Wellington Mayor Andy Foster will meet with the Housing Minister at the end of this month in an ongoing battle for a critical social housing subsidy for the city's "bleeding" portfolio.
City Housing's current trajectory is insolvency by June 2023. It has 1927 properties and 3200 tenants.
Wellington City Council wants councils to have access to the Government's Income Related Rent Subsidy (IRRS), under which low-income tenants pay no more than 25 per cent of their income on rent.
If City Housing could have accessed the subsidy from the beginning of this year for all existing tenants, it would have an operating surplus of $5m instead of a deficit of $6m.
A date has been set for a meeting with Housing Minister Megan Woods on August 24.
Those attending will discuss City Housing's financial position and the broader issue of increasing housing supply in Wellington.
Foster told the Herald the council was housing some pretty "hard up" people who were doing it tough.
"They are paying more than the equivalent tenants in Government housing or Community Housing Providers because of this discrepancy."
At the moment, the subsidy is available only for new tenants going into Kāinga Ora or Community Housing Provider social housing.
As many as three-quarters of City Housing tenants pay more than 35 per cent of their income on rent.
Foster said the operating deficit was only going to increase.
"It's going to get dramatically worse over a period of time as we exhaust reserves and plunge into the red."
Furthermore, the council is facing a $446 million bill over the next 10 years for upgrades and routine asset maintenance and renewals.
Foster said the council was unable to make the social housing arm sustainable on its own, without putting a level of cost on the ratepayer which would be "unacceptable".
The council was working hard to increase housing stock in the city through projects like its apartment conversion scheme, Te Kāinga, Foster said.
It's going so well the council has set a target of having 1000 new units either delivered or under contract, over the next five years.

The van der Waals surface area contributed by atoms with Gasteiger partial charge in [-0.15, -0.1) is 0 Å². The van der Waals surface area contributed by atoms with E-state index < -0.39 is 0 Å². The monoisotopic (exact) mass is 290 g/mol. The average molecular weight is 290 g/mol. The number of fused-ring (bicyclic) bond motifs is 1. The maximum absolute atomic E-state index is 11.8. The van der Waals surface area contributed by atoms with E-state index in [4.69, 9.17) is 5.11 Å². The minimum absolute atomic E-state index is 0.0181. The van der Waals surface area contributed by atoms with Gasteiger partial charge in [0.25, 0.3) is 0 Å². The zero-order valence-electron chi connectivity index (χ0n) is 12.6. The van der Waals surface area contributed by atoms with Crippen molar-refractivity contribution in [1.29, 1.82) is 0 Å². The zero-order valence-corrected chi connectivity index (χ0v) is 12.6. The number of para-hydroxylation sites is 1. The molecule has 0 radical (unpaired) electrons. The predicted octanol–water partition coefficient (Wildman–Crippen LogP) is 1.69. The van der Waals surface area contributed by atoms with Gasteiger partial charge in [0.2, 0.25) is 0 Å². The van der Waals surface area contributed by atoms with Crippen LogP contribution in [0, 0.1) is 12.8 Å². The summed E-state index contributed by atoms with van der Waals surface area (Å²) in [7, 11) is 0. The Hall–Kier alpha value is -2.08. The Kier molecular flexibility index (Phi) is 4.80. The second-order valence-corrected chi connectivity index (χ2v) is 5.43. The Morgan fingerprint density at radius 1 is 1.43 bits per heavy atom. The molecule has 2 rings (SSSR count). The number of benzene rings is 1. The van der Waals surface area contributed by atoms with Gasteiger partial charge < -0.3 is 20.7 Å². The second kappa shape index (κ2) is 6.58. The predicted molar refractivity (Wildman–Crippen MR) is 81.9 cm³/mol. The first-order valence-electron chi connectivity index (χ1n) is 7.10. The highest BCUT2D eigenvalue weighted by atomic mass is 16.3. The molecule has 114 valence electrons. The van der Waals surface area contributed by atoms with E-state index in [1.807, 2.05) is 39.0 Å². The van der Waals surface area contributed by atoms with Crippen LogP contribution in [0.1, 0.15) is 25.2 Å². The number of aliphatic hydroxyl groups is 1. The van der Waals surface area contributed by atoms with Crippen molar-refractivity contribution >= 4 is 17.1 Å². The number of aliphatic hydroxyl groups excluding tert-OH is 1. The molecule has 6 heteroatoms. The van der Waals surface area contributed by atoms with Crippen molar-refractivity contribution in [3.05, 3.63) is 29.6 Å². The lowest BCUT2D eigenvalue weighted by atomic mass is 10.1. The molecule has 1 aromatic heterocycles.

"We are making a pretty significant contribution to get more housing in our city the bit that's the problem is the social housing - we can't bridge that gap", Foster said.
Woods wrote in a letter to Foster, tabled at a committee meeting last week, that she has directed Ministry officials to undertake analysis of potential options to support councils facing financial challenges in continuing to provide social housing.
"Given the risks for council tenants and implications for Wellingtonians that need housing support, the Government is committed to working with WCC to find ways to ensure this housing is retained as affordable rental housing."
But the Government was focused on using the IRRS to increase new build public housing, Woods said. In the Wellington region between 470-690 public housing places and 160-170 transitional housing places are planned.
It has been made clear by Ministers that diverting IRRS funding to councils would mean reducing the Government's housing build programme.
Last week it was revealed the estimated cost to the Government of extending the IRRS to Wellington City Council social housing was about $100 million over four years.
Labour councillor Fleur Fitzsimons, a long time advocate of the council gaining access to the IRRS, said that money would be an "excellent" investment for the Government.
"I think it would be money well spent and it would make the lives of tenants in City Housing across Wellington much better overnight.
"It would also relieve the financial pressure facing Wellington City Council and resolve the operational deficit facing City Housing, which would mean council could focus on the urgent renewals and upgrade work as well as building more houses across Wellington."
Fitzsimons said the apartment conversion scheme could be used to find the "sweet spot" between solving City Housing's financial woes and building more houses.
"We need to consider all options and that means looking at whether the Te Kāinga programme could include some social housing."
Councillor Diane Calvert, who has also fiercely advocated for access to the subsidy, said she was pleased a meeting with the Minister has been secured.
She said the current process was more formalised than previous dealings.